Falsifying the Unfalsifiable
Reading through this whole, excellent series on atheism, the Flying Spaghetti Monster, etc. has been an extremely worthwhile experience. As I wrote in the comments to Chris’ post (you have no idea how much I’m loving that we have a student of theology in our little crew here):
I’m reminded of the old – and classic – Simpsons episode with Stephen Jay Gould, in which the judge orders “religion to stay five hundred yards away from science,” but in which Gould acknowledges that he was unwilling to test whether the apparent bones of an angel were real or fake. I’ve long thought this was one of the most poignant Simpsons episodes; I also think it (ie, the episode as a whole) does a good job illustrating the way in which faith (which as you correctly note is synonymous in many ways with trust) should not – and cannot – attempt to masquerade as science, even as science should not – and cannot -seek to take the place of religion.
I think this old Simpsons reference gets to the crux of the problem, not only with respect to overly evangelistic atheists, but also to overly evangelical, uhh, evangelicals. It also explains why I think the Flying Spaghetti Monster, in its original incarnation in the context of the Kansas Intelligent Design debate, was perfectly within the realm of legitimate dialogue…and why its occasional subsequent use as a way of mocking religion is not.
I think Chris is absolutely correct when he writes that “faith=trust,” and that “I’ve never met a human who does not trust in something or someone.” This, to me, is the central issue – ultimately, even the most hardcore atheist must put a certain amount of blind trust in SOMETHING, even if that trust is something as fundamental to atheism as the idea that reality exists and can be understood purely through rationality.
But whereever one chooses to place their trust, the fact is that whether that trust is properly placed is more or less unfalsifiable, and not subject to scientific proof or disproof. For the religious person, there is simply no way to prove through science that god exists or does not exist – as long as there is something in the universe that cannot rationally be explained, there is a basis for trusting in the existence of god. For the atheist, there is likewise simply no way to prove through science that god exists or does not exist – as long as a scientific or rational explanation for anything in the universe is theoretically possible, there is a basis to trust in the ability of reason to explain everything, and no basis to trust in the existence of god.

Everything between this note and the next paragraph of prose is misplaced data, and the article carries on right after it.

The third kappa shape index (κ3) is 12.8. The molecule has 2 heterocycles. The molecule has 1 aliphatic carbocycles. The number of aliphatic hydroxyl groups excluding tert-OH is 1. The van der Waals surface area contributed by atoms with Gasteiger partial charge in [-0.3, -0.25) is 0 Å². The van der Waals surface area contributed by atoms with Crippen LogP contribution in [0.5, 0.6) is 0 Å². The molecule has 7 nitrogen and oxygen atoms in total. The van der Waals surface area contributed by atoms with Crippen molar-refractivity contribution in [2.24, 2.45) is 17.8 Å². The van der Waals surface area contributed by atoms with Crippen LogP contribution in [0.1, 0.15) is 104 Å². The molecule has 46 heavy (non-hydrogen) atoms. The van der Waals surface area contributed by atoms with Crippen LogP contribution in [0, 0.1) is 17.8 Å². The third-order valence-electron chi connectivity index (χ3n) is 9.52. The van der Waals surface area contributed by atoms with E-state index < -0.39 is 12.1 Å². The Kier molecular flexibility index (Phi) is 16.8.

And this is why I think Chris – and E.D. – are absolutely correct in stating that the proper response to the question of the existence of god is “Who Cares?” The existence of god simply cannot be proven or disproven through pure reason, and neither side does themselves any favors when they insist otherwise.
Indeed, in insisting otherwise, both sides insure the continued conflation of science and religion, and both science and religion get demeaned in the process. For instance, when religion gets up in arms over the teaching of evolution in science class and demands that intelligent design theory be given equal time – also in science class – it must pretend to be something it is not, and was never intended to be. Religion is not science, and in attempting to gain acceptance as a science, it allows itself to be treated on the same terms as science. In other words, it begs to be treated as if it were falsifiable, when the entire point in faith is that it is something that is unfalsifiable. Worse, it forces religion to get tied up in arguments that have precious little to do with the elements of faith that are so very important: things like morality, conscience, meaning, etc. And so it loses the forest for the trees, to use a cliche.
But similarly, science demeans itself when it used as a proof of the non-existence of god. Science is not meant to provide unfalsifiable answers, nor is it intended to answer questions that can only admit of unfalsifiable answers. To do so is to turn the scientific method on its head. And in so doing, science demeans itself because it loses part of its very essence.
In this sense, the use of the Flying Spaghetti Monster in the context of the evolution debate was absolutely brilliant, and well within the realm of acceptable discourse, in my view. In that context, it existed to demonstrate the lunacy of religion attempting to masquerade as science. But its use outside the context of refuting religious pseudo-science is in many ways problematic because scientific evidence is utterly irrelevant to the ultimate question of whether God exists.
There is, to be blunt, no scientific way to prove or disprove the existence of God. Both theists and atheists would serve their causes much better if they kept this in mind.
One more thing – I completely agree with Chris that a Pastafarian theology would be a wonderful thing to behold.